Economic Analysis of Dispatchable CCS Integrated with Wind Power
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Post-combustion Carbon Capture and Sequestration (CCS) promises to substantially reduce CO2 emissions from conventional coal-fired power plants. The key barrier to commercialization is its high operational cost due to a significant energy penalty. Dispatchable CCS has the potential to reduce the revenue loss by taking advantage of the volatility of energy prices. In addition, dispatchable CCS can serve as a cost effective way to integrate intermittent electricity generation from renewable sources. This project investigates the economic feasibility of retrofitting Powerton Power Plant in Illinois with dispatchable CCS (both in two-mode and three-mode arrangements) and integrating it with one local wind farm. A simulation model is used to estimate the incremental costs and incremental revenues associated with a dispatchable CCS system and wind integration in comparison to conventional continuously-operated CCS system. According to the simulation results, flexible operation of CCS integrated with wind power effectively mitigates the profit loss due to the CCS energy penalty. A two-mode arrangement dispatchable CCS integrated with this wind farm generates approximately 2.5 billion dollars in a period 30 years while the total profit from a three-mode arrangement system varies from 1 to 2.4 billion dollars. Comparing incremental costs and revenues, it can be concluded that the two-mode arrangement is more suitable for Powerton power plant because it generates positive profit even without the wind farm. More research needs to be conducted before we extend this conclusion to other utilities, however, flexible operation of CCS and synergy with wind power promise to lower the carbon price needed to make CCS economic.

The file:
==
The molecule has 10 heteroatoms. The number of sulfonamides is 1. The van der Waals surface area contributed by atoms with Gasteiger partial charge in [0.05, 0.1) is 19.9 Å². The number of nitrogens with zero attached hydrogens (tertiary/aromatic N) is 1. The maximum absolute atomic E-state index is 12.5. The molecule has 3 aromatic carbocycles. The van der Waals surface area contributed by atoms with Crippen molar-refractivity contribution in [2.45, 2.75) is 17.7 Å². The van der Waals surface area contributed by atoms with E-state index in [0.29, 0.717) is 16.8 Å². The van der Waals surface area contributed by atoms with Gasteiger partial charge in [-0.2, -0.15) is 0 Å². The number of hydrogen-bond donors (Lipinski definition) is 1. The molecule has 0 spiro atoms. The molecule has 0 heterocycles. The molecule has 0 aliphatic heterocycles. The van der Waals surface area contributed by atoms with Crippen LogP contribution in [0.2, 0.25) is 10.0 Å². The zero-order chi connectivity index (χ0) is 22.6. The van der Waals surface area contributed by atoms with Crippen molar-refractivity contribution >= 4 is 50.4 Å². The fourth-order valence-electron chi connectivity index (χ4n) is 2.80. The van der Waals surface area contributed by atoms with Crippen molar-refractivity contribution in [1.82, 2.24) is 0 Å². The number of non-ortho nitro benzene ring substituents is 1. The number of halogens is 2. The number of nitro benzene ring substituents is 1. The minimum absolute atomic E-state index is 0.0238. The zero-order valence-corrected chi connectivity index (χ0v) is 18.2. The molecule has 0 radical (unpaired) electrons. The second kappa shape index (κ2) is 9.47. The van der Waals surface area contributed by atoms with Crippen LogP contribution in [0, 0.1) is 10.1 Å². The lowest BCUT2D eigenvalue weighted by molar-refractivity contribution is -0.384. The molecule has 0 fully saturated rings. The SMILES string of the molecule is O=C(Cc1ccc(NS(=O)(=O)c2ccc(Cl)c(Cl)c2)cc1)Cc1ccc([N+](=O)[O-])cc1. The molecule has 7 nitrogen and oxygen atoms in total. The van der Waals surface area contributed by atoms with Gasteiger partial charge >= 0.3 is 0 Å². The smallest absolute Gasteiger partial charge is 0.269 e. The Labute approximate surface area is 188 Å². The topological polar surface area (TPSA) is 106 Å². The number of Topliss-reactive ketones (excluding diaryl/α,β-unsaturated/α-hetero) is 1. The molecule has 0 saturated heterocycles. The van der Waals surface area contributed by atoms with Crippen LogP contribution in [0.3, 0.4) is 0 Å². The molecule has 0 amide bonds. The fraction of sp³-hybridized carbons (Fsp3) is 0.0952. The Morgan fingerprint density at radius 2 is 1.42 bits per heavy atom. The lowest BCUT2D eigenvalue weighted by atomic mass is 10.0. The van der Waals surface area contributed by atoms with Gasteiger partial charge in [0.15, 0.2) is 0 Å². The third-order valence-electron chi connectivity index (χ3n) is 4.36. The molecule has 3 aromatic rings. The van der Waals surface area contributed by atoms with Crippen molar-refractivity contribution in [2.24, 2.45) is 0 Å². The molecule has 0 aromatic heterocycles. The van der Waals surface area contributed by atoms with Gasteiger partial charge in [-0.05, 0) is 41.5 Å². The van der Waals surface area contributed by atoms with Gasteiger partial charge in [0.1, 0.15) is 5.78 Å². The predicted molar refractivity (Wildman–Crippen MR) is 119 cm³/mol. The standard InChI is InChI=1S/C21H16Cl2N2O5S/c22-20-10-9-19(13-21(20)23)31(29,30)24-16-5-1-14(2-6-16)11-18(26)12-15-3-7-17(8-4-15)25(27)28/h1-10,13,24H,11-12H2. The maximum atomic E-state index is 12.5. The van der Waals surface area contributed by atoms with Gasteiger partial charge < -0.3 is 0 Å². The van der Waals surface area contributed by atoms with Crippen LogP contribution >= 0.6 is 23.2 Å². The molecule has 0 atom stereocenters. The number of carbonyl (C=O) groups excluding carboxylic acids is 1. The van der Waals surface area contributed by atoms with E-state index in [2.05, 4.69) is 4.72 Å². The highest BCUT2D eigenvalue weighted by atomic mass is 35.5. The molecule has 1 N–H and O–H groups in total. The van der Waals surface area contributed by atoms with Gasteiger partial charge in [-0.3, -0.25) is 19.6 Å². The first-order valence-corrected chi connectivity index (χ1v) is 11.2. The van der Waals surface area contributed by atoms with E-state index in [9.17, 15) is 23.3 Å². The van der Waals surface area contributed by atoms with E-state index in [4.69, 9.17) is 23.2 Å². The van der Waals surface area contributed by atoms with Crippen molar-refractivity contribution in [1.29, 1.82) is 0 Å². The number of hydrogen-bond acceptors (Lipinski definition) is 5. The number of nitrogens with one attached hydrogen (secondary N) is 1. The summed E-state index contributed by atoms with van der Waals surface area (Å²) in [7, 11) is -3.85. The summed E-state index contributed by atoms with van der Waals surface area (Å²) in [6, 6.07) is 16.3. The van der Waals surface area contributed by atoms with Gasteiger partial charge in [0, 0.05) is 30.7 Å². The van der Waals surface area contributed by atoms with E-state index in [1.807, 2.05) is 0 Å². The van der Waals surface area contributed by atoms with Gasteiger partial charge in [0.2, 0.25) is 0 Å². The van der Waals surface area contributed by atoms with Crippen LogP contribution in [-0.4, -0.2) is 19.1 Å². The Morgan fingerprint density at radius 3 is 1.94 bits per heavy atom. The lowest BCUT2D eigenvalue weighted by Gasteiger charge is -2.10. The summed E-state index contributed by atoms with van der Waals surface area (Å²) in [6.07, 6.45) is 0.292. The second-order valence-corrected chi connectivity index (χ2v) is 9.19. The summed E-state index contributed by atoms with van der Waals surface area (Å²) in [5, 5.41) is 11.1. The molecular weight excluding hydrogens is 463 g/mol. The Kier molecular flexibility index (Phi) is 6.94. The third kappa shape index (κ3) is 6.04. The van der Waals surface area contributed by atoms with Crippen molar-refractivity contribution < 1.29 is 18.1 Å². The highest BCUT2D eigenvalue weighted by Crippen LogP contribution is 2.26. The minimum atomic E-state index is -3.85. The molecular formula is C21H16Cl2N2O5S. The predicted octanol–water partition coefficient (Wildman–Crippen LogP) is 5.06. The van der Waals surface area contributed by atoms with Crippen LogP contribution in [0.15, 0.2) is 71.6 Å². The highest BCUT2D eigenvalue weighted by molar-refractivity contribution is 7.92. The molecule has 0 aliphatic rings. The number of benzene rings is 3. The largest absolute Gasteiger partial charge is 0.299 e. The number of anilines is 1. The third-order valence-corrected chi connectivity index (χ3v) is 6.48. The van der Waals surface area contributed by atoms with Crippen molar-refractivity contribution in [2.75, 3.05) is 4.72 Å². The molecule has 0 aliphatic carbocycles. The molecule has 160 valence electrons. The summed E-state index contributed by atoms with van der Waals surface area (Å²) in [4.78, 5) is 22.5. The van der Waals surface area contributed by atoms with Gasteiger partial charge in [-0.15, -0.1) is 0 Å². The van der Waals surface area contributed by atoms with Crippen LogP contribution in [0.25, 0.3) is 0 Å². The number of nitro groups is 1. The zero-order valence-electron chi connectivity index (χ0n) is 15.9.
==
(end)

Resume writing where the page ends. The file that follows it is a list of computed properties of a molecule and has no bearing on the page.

DepartmentNicholas School of the Environment and Earth Sciences
Coal-fired power plants
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